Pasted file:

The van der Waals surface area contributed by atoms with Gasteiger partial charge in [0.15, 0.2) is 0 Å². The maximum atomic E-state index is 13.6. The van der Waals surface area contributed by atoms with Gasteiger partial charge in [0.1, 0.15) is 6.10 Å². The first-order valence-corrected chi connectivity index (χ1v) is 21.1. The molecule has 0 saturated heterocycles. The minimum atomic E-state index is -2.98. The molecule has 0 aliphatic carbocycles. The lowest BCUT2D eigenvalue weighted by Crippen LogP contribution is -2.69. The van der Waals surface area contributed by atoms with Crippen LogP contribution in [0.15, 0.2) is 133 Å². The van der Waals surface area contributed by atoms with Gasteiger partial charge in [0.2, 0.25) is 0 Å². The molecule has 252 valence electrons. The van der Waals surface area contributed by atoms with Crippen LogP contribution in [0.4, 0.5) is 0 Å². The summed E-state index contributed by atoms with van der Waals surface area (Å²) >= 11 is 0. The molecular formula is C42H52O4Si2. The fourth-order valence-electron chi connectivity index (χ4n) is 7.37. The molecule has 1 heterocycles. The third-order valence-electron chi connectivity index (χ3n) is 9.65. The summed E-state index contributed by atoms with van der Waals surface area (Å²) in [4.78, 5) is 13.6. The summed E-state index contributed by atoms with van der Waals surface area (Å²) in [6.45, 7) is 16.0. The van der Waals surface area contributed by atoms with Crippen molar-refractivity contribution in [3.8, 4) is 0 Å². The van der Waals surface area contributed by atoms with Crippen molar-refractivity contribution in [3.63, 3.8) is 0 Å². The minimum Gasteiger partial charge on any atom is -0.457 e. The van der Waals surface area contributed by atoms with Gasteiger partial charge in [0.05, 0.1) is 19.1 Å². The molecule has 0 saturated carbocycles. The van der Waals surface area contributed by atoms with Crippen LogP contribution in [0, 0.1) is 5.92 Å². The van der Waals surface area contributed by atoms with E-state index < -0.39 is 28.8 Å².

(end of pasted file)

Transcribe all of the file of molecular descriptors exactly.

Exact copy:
The van der Waals surface area contributed by atoms with Gasteiger partial charge in [0.15, 0.2) is 0 Å². The maximum atomic E-state index is 13.6. The van der Waals surface area contributed by atoms with Gasteiger partial charge in [0.1, 0.15) is 6.10 Å². The first-order valence-corrected chi connectivity index (χ1v) is 21.1. The molecule has 0 saturated heterocycles. The minimum atomic E-state index is -2.98. The molecule has 0 aliphatic carbocycles. The lowest BCUT2D eigenvalue weighted by Crippen LogP contribution is -2.69. The van der Waals surface area contributed by atoms with Crippen LogP contribution in [0.15, 0.2) is 133 Å². The van der Waals surface area contributed by atoms with Gasteiger partial charge in [0.2, 0.25) is 0 Å². The molecule has 252 valence electrons. The van der Waals surface area contributed by atoms with Crippen LogP contribution in [0.4, 0.5) is 0 Å². The summed E-state index contributed by atoms with van der Waals surface area (Å²) >= 11 is 0. The molecular formula is C42H52O4Si2. The fourth-order valence-electron chi connectivity index (χ4n) is 7.37. The molecule has 1 heterocycles. The third-order valence-electron chi connectivity index (χ3n) is 9.65. The summed E-state index contributed by atoms with van der Waals surface area (Å²) in [4.78, 5) is 13.6. The summed E-state index contributed by atoms with van der Waals surface area (Å²) in [6.45, 7) is 16.0. The van der Waals surface area contributed by atoms with Crippen molar-refractivity contribution in [3.8, 4) is 0 Å². The van der Waals surface area contributed by atoms with Crippen molar-refractivity contribution in [3.63, 3.8) is 0 Å². The minimum Gasteiger partial charge on any atom is -0.457 e. The van der Waals surface area contributed by atoms with Gasteiger partial charge in [0.05, 0.1) is 19.1 Å². The molecule has 0 saturated carbocycles. The van der Waals surface area contributed by atoms with Crippen LogP contribution in [0, 0.1) is 5.92 Å². The van der Waals surface area contributed by atoms with E-state index < -0.39 is 28.8 Å².